The Mumbai Port Trust (MbPT) has received permission from the Maharashtra Coastal Zone Management Authority to build a new container terminal and two offshore berths.

The work is be carried out without reclaiming any land that could have had an adverse ecological effect and affected the flamingo population.

Mumbai port, which is one of the two oldest ports in India, has been steadily losing its container cargo over the years to Jawaharlal Nehru Port (JNPT), which had been built by the central government in 1989 as a satellite port to take the load off MbPT.

But while JNPT went on to attain the position of the country’s top container port, and barged into the top-30 list of the world’s top container ports in 2018 itself by crossing the 5m teu throughput mark, MbPT has struggled to reach even a lowly 20,000 teu in the financial year 2020-21. Its container throughput was 18,796 teu.

While further ground expansion at the already crowded JNPT would be difficult, and the port has already lost its pre-eminent status to Mundra port, owned by Adani Ports and Special Economic Zone (APSEZ), there remains some scope for increasing container throughput at MbPT, which is handling the export of cars from its offshore container terminal located at Ferry Wharf.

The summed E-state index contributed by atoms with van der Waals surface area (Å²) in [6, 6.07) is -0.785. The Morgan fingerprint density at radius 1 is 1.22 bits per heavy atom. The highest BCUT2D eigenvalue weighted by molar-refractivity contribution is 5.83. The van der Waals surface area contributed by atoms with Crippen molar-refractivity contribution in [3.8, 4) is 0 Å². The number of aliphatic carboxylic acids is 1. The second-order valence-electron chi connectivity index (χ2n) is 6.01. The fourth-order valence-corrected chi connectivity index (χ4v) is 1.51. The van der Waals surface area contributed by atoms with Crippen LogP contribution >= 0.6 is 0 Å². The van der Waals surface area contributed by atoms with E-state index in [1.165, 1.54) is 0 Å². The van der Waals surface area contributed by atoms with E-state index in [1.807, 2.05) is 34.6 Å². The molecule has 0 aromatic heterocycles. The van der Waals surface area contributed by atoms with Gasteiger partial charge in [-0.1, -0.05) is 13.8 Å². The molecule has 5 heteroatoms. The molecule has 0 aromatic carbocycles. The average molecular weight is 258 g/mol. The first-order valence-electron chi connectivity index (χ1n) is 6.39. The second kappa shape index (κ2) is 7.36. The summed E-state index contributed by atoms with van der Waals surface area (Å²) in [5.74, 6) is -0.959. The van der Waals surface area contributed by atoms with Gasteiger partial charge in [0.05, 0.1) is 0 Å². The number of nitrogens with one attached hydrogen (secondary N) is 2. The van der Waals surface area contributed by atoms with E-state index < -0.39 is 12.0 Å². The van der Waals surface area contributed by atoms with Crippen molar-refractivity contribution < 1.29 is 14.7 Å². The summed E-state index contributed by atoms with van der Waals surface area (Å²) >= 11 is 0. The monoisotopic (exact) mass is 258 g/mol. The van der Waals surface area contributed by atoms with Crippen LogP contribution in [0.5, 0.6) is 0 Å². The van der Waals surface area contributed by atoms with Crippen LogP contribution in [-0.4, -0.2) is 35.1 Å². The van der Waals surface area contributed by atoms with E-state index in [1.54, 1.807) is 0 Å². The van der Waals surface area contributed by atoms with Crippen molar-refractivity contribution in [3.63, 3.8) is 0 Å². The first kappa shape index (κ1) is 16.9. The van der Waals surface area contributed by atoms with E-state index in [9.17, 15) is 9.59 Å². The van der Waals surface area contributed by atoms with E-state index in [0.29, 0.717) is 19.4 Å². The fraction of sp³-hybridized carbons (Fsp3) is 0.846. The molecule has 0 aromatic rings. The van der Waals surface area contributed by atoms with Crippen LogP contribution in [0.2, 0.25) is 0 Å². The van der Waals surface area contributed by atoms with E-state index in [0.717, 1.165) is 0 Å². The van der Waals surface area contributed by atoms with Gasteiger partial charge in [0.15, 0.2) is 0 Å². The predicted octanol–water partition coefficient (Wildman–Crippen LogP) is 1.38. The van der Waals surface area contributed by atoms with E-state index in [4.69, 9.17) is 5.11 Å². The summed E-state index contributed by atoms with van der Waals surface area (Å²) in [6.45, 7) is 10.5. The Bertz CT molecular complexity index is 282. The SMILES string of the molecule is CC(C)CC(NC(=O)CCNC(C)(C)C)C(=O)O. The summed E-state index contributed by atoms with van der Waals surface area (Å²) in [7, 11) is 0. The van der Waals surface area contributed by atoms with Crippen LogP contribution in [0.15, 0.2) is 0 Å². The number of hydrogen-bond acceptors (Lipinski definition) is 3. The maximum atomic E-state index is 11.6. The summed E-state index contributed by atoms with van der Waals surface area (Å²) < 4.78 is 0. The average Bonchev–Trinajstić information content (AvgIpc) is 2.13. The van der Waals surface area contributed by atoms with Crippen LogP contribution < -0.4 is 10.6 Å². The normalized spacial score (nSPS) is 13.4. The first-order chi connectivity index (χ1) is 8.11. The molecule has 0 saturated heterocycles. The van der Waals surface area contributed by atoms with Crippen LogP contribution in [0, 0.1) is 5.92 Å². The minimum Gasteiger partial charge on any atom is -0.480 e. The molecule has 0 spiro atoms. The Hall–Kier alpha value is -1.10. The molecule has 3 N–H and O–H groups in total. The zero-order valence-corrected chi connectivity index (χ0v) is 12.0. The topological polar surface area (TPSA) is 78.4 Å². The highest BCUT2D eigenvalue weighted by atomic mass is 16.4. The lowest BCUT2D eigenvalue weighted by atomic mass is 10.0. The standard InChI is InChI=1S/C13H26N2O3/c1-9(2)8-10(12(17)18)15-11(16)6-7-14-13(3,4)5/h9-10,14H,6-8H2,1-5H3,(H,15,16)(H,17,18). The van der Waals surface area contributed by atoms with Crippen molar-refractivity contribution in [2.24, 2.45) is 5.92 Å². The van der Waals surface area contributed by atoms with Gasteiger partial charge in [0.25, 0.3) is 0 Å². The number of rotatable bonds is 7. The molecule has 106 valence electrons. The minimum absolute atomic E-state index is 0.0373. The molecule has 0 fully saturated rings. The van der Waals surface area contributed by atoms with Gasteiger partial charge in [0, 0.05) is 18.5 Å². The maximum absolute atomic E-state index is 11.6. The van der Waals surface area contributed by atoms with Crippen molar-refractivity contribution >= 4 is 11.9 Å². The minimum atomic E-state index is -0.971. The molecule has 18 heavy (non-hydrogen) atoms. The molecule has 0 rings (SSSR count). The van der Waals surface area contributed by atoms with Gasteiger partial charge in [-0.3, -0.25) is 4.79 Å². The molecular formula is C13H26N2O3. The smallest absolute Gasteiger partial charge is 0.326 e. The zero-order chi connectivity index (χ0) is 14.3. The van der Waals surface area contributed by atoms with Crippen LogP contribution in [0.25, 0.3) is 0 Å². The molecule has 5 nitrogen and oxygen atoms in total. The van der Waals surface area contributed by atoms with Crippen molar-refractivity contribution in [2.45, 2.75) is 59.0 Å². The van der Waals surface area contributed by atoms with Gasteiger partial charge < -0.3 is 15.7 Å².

MbPT is now trying to regain some level of container throughput by building a box terminal and two offshore berths, which will be constructed by filling the basins of Princess and Victoria docks.

“This is actually an extension of an earlier project, which works on the public-private partnership model,” said MbPT chairman Rajiv Jalota. “Since the Shipping Ministry wanted larger container ships to come directly to Mumbai, we constructed a terminal inside the sea and connected it with a road on stilts.

“We have already completed two berths and the approach trestle, capital dredging for the berth pocket, filling of Princess and Victoria Docks, rail container depot, approach channel and turning circle dredging. But there is no land reclamation; we are only filling old dock basins.”

The port is also in the process of procuring cargo handling equipment, developing the container yard and conducting further capital dredging in the basin of the natural harbour which has seen a lot of silt accumulation over the years.

Source: Seatrade Maritime